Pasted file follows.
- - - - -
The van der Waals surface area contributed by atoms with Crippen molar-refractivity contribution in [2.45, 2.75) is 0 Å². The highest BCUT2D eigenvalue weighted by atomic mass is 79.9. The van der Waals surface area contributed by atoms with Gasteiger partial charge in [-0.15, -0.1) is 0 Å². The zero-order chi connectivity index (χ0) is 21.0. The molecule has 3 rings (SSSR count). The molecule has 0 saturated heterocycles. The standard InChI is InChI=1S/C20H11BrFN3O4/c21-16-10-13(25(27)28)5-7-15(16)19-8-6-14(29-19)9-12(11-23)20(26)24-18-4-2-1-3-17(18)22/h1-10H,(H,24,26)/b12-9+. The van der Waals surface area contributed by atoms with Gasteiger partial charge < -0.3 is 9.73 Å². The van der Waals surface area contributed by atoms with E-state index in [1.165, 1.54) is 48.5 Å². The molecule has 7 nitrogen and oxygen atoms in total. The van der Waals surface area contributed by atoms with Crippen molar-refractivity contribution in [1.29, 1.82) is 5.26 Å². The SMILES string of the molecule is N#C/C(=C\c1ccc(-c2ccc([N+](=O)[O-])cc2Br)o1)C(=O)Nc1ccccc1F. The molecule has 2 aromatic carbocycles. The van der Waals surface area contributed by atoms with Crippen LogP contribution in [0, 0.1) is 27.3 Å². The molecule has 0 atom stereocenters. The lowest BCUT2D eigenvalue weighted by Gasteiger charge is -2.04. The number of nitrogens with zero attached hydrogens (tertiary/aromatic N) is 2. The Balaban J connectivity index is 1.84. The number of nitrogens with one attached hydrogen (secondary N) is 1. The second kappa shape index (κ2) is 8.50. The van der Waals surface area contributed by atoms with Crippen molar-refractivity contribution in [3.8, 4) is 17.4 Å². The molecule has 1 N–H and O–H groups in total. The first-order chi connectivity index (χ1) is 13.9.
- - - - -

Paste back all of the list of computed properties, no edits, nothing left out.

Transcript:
The van der Waals surface area contributed by atoms with Crippen molar-refractivity contribution in [2.45, 2.75) is 0 Å². The highest BCUT2D eigenvalue weighted by atomic mass is 79.9. The van der Waals surface area contributed by atoms with Gasteiger partial charge in [-0.15, -0.1) is 0 Å². The zero-order chi connectivity index (χ0) is 21.0. The molecule has 3 rings (SSSR count). The molecule has 0 saturated heterocycles. The standard InChI is InChI=1S/C20H11BrFN3O4/c21-16-10-13(25(27)28)5-7-15(16)19-8-6-14(29-19)9-12(11-23)20(26)24-18-4-2-1-3-17(18)22/h1-10H,(H,24,26)/b12-9+. The van der Waals surface area contributed by atoms with Gasteiger partial charge < -0.3 is 9.73 Å². The van der Waals surface area contributed by atoms with E-state index in [1.165, 1.54) is 48.5 Å². The molecule has 7 nitrogen and oxygen atoms in total. The van der Waals surface area contributed by atoms with Crippen molar-refractivity contribution in [1.29, 1.82) is 5.26 Å². The SMILES string of the molecule is N#C/C(=C\c1ccc(-c2ccc([N+](=O)[O-])cc2Br)o1)C(=O)Nc1ccccc1F. The molecule has 2 aromatic carbocycles. The van der Waals surface area contributed by atoms with Crippen LogP contribution in [0, 0.1) is 27.3 Å². The molecule has 0 atom stereocenters. The lowest BCUT2D eigenvalue weighted by Gasteiger charge is -2.04. The number of nitrogens with zero attached hydrogens (tertiary/aromatic N) is 2. The Balaban J connectivity index is 1.84. The number of nitrogens with one attached hydrogen (secondary N) is 1. The second kappa shape index (κ2) is 8.50. The van der Waals surface area contributed by atoms with Crippen molar-refractivity contribution in [3.8, 4) is 17.4 Å². The molecule has 1 N–H and O–H groups in total. The first-order chi connectivity index (χ1) is 13.9.